Parents often feel that violence in movies is too excessive, even for kids who meet the age requirement, new research suggests.
However, parents may be more willing to let their children view those movies if the violence is justified, according to the study published this week in the journal Pediatrics.
“The results go beyond previous research in revealing that parents are more sensitive to the justification for gun violence that is common in popular PG-13 movies than to their emotional reaction when deciding whether a film is appropriate for child viewing,” the study’s authors wrote.
Parents in the study felt that movies with “unjustified but bloodless gun violence” were OK for 16-year-olds, while violence seen as justified was okay for 15-year-olds.
The study’s findings come as the U.S. is in the midst of a gun reform movement that young people have spurred on after the Florida high school shooting in February that left 17 dead.
Researchers, who worked with support from the Annenberg Public Policy Center of the University of Pennsylvania, studied 610 parents who each had at least one child between the ages of 6 and 17.
Parents watched multiple 90-second clips from films where the violence had been independently classified as “justified,” which included “White House Down,” “Live Free or Die Hard,” “Terminator Salvation” and “Taken” — or “unjustified,” which included “Training Day,” “Skyfall,” “Jack Reacher” and “Sicario.”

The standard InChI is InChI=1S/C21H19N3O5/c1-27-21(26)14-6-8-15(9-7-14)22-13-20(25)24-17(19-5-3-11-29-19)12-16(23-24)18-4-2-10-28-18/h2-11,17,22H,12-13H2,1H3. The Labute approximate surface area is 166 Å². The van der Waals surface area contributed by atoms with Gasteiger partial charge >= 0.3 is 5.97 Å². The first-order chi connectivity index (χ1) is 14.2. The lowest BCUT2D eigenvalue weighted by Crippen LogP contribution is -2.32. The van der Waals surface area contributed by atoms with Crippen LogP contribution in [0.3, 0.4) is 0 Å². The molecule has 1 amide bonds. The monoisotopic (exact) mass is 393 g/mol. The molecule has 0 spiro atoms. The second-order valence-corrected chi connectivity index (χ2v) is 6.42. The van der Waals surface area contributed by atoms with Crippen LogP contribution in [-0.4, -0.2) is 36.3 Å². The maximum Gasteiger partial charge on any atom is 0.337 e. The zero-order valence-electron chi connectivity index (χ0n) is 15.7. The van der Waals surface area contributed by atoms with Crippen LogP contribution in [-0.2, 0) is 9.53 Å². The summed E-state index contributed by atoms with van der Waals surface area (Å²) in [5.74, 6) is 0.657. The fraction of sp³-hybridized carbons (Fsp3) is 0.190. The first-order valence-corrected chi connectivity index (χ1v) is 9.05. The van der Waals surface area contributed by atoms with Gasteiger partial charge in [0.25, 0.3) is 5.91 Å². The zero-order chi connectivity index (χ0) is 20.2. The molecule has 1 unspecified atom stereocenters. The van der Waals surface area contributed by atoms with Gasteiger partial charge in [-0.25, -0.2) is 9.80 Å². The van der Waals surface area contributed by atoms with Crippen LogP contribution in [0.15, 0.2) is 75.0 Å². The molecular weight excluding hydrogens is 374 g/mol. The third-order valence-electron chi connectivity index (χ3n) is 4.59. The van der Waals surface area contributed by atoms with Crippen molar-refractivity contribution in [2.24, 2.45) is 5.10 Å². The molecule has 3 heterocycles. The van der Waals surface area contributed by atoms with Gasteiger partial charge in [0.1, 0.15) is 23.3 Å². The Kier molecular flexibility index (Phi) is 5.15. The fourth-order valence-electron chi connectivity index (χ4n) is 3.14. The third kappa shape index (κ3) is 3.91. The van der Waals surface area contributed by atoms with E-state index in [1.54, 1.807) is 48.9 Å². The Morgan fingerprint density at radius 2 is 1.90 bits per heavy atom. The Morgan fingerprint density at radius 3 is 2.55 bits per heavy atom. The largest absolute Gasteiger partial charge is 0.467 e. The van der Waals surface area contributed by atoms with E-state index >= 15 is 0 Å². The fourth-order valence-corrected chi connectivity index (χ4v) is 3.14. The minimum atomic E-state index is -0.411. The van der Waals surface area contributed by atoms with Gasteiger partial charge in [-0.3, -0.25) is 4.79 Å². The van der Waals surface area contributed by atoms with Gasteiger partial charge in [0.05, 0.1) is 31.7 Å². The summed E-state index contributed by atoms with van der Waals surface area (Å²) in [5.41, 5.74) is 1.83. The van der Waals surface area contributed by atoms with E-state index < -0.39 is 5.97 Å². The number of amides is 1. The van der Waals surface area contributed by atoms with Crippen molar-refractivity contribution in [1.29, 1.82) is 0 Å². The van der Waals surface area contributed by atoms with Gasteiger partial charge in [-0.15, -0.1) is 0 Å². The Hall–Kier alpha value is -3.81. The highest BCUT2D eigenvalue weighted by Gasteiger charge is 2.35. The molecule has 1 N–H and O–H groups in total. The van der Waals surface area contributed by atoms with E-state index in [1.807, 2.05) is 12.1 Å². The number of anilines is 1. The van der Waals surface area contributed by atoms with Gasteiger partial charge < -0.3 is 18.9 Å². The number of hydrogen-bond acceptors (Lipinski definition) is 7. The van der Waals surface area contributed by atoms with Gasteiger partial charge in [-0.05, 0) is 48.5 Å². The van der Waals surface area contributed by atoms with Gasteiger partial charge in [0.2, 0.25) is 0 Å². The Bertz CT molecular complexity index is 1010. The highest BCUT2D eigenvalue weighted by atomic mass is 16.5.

Parents then reported their views about whether the violence was justified, their emotional reactions to the clip, what they thought the appropriate age for viewing the films should be and whether they would have their own child view the films.
Parents were seven times more likely to allow their children to watch films with “justified” gun violence than those in which the violence seemed gratuitous, researchers found.
For parents who were not frequent moviegoers, the average age reported acceptable for a movie with justifiable violence was 15.
Movie ratings were created by the Motion Picture Association of America (MPAA) in the 1960s as a guideline to prevent inappropriate exposure to children. Movie ratings are determined by the Classification and Ratings Administration (CARA), “via a board comprised of an independent group of parents,” according to the MPAA.
To create a level in between the tame G-rating for all audiences and the adult-oriented R-rating, the PG-13 rating was introduced in 1984 and was first used for the movie “The Flamingo Kid,” starring Matt Dillon as a high school graduate who gets a summer job at a beach club.
PG-13 movies, if they contain violence, are not supposed to show blood — the “results” of violence.
In the new research, parents were also found to have become desensitized after watching the movie clips, finding the violence more “normal” with each film, even as they felt increasingly disturbed by the violence.
“In total, the results suggest that parental desensitization to the gun violence in popular PG-13 movies is more the result of the normalization of this screen violence than of emotion reduction,” the researchers wrote.
The researchers suggest that parents’ acceptance of violence in PG-13 movies may account for the “growing popularity” of gun violence in the movies.
The solution, they say, may be for the MPAA to launch a more precise rating system that, “gives parents more guidance than one that fails to warn them about content that may be appropriate for youth younger than 17 but not as young as 13.”
The MPAA has not yet responded to ABC News’ request for comment.